Mother Jones reports “Washington’s state Supreme Court has ruled that it’s unconstitutional to sentence teen offenders to life in prison without parole because their brains are less developed than those of adult offenders, arguing that they should be granted a second chance because of their potential for growth.
“The 5-4 decision on Thursday comes one week after the court abolished the death penalty in the state. Washington is now one of at least 21 states, along with the District of Columbia, that ban life-without-parole punishments for crimes committed by people under the age of 18.”
On June 8, 2018, New York Legal Assistance Group (NYLAG) submitted a request under the Freedom of Information Act to the Board of Immigration Appeals (BIA), requesting that the BIA make all of its unpublished decisions since 1996 publicly available in an electronic format under 5 U.S.C. § 552(a)(2) as the BIA’s decisions, whether published or unpublished, are “final opinions” and “orders” of the agency. EOIR denied NYLAG’s request, and NYLAG submitted an administrative appeal. On October 17, 2018, after EOIR and the BIA failed to respond by the statutory deadline, NYLAG filed suit in the U.S. District Court for the Southern District of New York, represented by attorneys at Public Citizen Litigation Group and NYLAG. NYLAG contends that the BIA’s failure to make its unpublished decisions publicly available in an electronic format violates FOIA or, in the alternative, the Administrative Procedure Act. Here’s the text of the complaint.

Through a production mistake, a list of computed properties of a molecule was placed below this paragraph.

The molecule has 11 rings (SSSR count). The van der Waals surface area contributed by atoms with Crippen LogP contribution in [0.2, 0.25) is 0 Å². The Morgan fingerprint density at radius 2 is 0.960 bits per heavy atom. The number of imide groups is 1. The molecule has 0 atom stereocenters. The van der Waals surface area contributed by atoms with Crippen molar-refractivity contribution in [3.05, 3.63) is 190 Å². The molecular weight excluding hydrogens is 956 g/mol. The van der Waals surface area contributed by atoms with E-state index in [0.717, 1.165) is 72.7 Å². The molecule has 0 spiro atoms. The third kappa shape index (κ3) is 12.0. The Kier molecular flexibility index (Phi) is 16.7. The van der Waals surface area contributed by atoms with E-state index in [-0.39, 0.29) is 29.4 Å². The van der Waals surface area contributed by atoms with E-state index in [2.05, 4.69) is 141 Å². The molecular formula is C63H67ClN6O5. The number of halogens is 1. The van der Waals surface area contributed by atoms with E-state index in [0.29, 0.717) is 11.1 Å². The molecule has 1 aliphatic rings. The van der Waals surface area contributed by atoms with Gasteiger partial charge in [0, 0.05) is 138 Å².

The Washington Supreme Court has found the death penalty to be unconstitutional because it violates the state constitution, specifically Article 1, Section 14, which states, “[e]xcessive bail shall not be required, excessive fines imposed, nor cruel punishment inflicted.” From the opinion in State v. Gregory, No. 88086-7 (Wash. Oct. 11, 2018):
“The death penalty is invalid because it is imposed in an arbitrary and racially biased manner. While this particular case provides an opportunity to specifically address racial disproportionality, the underlying issues that underpin our holding are rooted in the arbitrary manner in which the death penalty is generally administered. As noted by appellant, the use of the death penalty is unequally applied—sometimes by where the crime took place, or the county of residence, or the available budgetary resources at any given point in time, or the race of the defendant. The death penalty, as administered in our state, fails to serve any legitimate penological goal; thus, it violates article I, section 14 of our state constitution.”